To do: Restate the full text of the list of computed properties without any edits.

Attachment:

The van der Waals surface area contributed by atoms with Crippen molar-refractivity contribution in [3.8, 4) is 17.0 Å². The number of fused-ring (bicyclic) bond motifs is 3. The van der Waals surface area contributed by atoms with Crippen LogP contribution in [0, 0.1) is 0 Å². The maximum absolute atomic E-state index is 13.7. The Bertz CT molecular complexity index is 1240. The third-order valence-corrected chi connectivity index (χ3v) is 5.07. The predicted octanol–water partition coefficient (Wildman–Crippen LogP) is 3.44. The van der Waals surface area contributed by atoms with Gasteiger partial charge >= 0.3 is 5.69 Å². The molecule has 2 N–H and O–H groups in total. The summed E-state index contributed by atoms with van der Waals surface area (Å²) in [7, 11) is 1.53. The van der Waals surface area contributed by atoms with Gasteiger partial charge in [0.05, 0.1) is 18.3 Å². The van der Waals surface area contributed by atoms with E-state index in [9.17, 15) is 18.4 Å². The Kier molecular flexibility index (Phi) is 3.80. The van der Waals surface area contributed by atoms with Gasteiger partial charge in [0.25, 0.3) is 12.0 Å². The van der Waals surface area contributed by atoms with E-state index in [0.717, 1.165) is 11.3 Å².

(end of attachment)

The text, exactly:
The van der Waals surface area contributed by atoms with Crippen molar-refractivity contribution in [3.8, 4) is 17.0 Å². The number of fused-ring (bicyclic) bond motifs is 3. The van der Waals surface area contributed by atoms with Crippen LogP contribution in [0, 0.1) is 0 Å². The maximum absolute atomic E-state index is 13.7. The Bertz CT molecular complexity index is 1240. The third-order valence-corrected chi connectivity index (χ3v) is 5.07. The predicted octanol–water partition coefficient (Wildman–Crippen LogP) is 3.44. The van der Waals surface area contributed by atoms with Gasteiger partial charge >= 0.3 is 5.69 Å². The molecule has 2 N–H and O–H groups in total. The summed E-state index contributed by atoms with van der Waals surface area (Å²) in [7, 11) is 1.53. The van der Waals surface area contributed by atoms with Gasteiger partial charge in [0.05, 0.1) is 18.3 Å². The van der Waals surface area contributed by atoms with E-state index in [9.17, 15) is 18.4 Å². The Kier molecular flexibility index (Phi) is 3.80. The van der Waals surface area contributed by atoms with Gasteiger partial charge in [0.25, 0.3) is 12.0 Å². The van der Waals surface area contributed by atoms with E-state index in [0.717, 1.165) is 11.3 Å².